Water contains energy (think of digging a hole in the ground with your garden hose). When that energy is concentrated on the banks of a channel or the pilings of a bridge, you get collapse if the banks oversteepen.

Pop-up storm

Microburst signature on radar.

Microburst signature on radar.

Parts of the East Valley had an interesting event last night. There was a fast-moving pop-up storm that flung hail, dropped almost an inch of rain, and exploded a microburst down on the community.

How do you confirm a microburst? We use wind records (direction and speed), damage surveys, and radar. You can often see a microburst on the velocity radar screen. Red is wind moving away from the dome, and green is moving toward the dome. When you see a huge area with one side red and the other side green, that is usually signifying a microburst. (A microburst is a bomb of cold air that hits the surface and spreads out with straight-line winds from where it drops. Micro means that the event is smaller than 2.5 miles on a side. A macroburst is bigger than 2.5 miles on a side, and that’s probably what happened last night).

What’s a pop-up storm? It’s not an ‘official’ weather term, but we use it to describe a storm that just sort of happened (i.e. it just appeared or popped up unexpectedly). The ‘official’ meteorological term is ‘pulse storm’. A pulse storm is just a single-cell storm, which means it is small is scale and doesn’t usually cause widespread damage.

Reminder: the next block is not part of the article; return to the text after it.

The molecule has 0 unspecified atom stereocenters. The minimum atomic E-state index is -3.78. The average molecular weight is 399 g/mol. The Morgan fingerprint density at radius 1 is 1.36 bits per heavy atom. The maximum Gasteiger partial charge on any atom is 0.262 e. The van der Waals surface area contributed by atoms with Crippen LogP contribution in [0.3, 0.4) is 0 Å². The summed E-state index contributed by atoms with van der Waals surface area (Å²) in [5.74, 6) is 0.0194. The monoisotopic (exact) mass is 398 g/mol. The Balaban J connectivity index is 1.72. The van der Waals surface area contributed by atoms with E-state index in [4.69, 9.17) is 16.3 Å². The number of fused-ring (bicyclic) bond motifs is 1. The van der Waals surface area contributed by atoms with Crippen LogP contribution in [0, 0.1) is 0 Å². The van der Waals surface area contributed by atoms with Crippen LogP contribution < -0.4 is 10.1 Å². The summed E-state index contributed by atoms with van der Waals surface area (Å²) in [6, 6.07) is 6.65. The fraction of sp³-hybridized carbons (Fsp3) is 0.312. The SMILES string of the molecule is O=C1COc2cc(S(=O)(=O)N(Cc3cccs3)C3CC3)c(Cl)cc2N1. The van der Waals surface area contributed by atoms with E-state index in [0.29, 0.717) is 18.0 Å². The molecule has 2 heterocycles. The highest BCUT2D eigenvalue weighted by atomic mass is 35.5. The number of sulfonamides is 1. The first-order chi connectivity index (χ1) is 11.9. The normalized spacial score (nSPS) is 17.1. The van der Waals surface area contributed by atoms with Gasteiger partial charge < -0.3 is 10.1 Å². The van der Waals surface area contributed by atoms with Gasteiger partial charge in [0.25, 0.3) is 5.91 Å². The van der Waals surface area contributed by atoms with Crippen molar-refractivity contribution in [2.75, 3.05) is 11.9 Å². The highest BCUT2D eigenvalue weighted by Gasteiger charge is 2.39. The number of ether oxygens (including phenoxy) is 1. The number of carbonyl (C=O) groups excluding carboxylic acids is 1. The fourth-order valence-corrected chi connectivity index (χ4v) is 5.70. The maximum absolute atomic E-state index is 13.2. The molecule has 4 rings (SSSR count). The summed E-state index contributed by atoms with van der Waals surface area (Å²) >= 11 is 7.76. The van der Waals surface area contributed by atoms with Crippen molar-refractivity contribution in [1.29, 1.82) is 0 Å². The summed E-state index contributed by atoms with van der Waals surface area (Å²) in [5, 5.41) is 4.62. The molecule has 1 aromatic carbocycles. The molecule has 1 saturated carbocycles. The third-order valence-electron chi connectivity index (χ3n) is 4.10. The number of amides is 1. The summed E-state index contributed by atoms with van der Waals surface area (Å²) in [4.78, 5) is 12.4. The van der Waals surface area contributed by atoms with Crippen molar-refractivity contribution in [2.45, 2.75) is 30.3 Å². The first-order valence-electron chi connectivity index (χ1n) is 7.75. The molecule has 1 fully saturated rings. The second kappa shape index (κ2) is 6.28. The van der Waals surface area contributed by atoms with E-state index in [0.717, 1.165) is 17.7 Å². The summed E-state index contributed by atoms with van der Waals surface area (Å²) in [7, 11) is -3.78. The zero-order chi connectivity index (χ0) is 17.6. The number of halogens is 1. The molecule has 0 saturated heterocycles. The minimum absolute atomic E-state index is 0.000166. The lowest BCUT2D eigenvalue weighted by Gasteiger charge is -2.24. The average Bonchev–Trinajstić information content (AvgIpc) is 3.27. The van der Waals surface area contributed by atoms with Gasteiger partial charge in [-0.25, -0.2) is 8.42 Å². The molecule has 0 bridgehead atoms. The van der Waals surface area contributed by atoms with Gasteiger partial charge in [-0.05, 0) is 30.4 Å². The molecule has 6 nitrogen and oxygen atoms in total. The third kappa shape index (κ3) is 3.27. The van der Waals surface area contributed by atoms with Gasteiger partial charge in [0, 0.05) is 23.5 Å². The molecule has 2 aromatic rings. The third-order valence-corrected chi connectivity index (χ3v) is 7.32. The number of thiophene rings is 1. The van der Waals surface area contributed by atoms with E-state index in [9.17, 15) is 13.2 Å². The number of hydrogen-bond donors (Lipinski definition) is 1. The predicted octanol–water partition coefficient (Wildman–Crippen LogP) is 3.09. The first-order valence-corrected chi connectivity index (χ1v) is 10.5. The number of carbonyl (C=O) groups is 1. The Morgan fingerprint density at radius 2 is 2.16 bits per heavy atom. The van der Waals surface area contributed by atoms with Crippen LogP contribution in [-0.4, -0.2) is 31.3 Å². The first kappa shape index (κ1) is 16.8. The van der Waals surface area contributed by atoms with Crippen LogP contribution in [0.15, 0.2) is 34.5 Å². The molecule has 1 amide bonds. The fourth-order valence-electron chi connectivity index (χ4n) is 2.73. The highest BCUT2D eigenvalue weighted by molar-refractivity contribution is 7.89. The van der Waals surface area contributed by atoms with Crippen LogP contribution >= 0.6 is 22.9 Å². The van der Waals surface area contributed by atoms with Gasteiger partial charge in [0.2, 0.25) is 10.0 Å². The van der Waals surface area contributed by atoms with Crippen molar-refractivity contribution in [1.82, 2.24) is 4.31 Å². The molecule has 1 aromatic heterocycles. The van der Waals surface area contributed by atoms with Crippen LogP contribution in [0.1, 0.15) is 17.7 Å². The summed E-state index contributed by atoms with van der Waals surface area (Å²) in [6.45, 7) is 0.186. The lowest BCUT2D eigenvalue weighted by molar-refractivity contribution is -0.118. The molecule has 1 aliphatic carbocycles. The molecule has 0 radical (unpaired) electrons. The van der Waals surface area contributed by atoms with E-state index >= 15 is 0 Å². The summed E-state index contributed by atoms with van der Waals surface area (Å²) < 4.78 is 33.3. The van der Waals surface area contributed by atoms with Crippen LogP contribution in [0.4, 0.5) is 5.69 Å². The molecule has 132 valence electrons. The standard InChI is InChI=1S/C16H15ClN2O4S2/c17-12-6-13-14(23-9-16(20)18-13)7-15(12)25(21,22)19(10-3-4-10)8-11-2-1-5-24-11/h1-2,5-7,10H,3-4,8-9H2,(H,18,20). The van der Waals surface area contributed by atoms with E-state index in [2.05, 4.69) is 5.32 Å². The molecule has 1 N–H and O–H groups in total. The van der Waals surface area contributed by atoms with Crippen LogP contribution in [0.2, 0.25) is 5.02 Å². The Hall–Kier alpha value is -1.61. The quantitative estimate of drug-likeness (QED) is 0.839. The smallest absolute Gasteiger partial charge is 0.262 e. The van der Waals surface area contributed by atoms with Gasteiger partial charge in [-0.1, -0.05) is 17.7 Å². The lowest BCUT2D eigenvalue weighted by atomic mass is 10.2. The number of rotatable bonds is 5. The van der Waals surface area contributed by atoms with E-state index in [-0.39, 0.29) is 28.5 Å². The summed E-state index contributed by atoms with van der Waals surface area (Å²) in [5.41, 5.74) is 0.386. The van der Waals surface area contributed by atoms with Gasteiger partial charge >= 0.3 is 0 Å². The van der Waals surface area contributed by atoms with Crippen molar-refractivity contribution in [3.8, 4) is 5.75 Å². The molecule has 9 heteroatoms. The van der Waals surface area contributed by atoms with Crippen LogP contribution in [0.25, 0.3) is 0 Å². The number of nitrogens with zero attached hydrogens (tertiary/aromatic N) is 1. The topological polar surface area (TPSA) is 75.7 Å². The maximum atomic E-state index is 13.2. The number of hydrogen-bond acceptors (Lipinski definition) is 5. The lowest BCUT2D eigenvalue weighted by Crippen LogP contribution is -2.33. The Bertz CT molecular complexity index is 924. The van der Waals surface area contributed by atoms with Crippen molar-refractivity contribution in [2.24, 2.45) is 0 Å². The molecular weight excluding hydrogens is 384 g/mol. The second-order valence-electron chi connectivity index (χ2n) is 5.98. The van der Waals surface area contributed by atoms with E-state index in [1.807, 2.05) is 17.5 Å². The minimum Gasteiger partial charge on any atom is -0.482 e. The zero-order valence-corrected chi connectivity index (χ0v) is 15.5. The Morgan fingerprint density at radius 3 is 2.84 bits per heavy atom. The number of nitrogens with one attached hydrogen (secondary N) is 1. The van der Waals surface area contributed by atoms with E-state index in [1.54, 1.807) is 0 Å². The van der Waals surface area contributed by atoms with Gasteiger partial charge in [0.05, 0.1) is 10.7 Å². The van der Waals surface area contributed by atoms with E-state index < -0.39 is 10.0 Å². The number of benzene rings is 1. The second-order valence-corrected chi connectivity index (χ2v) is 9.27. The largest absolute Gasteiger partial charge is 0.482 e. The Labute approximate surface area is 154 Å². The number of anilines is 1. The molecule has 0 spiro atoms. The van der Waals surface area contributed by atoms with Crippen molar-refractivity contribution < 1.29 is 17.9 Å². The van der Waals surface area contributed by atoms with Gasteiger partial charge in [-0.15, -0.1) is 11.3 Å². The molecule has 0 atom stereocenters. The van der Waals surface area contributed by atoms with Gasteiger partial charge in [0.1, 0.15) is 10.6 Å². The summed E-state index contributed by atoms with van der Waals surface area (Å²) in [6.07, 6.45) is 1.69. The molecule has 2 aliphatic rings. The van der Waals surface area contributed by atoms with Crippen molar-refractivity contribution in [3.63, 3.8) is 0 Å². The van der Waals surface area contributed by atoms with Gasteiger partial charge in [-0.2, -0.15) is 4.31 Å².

When Thunder Roars

The correct spelling is lightning

Lifted, illuminated, or killed?

Summer means thunderstorms, which by definition means lightning. June, July, and August account for the majority (70%) of lighting fatalities in the US.  Also, let’s just make sure that everyone understands how to spell the word.

Haboob

July 5, 2011 massive haboob over Phoenix

The AZ monsoon kicked in this year on Saturday, June 27, with a wallop of a duststorm (haboob alert!) racing through the Phoenix metropolitan region. Wind speeds were measured at 51 mph at Sky Harbor Airport, and an amazing 72 mph near Roosevelt Lake east of Phoenix.

Our summer dust storms are typically the result of downdraft winds from thunderstorms that form initially in the mountainous regions north and east of Phoenix, or south near Tucson. One of these storms generated lightning that killed one and hurt several others hiking along the Mogollon Rim.

If you do a quick Google search (“lightning”), you’ll see a lot of reports from this weekend. These are just a few:

Currently, there are 13 reported fatalities in the US, with a 30-year average of 49 fatalities per year. There are five common ways that people are struck by lightning, and they all involve being outside (although rarely inside your house). Along those lines, men (81% of lightning deaths from 2006-2013) are more likely to be struck by lightning than women. Want to know how they die? check out this article. So how can you prevent being struck by lightning? My answer is to never get yourself into that situation. Watch the weather reports, and always have a backup plan. Stay safe!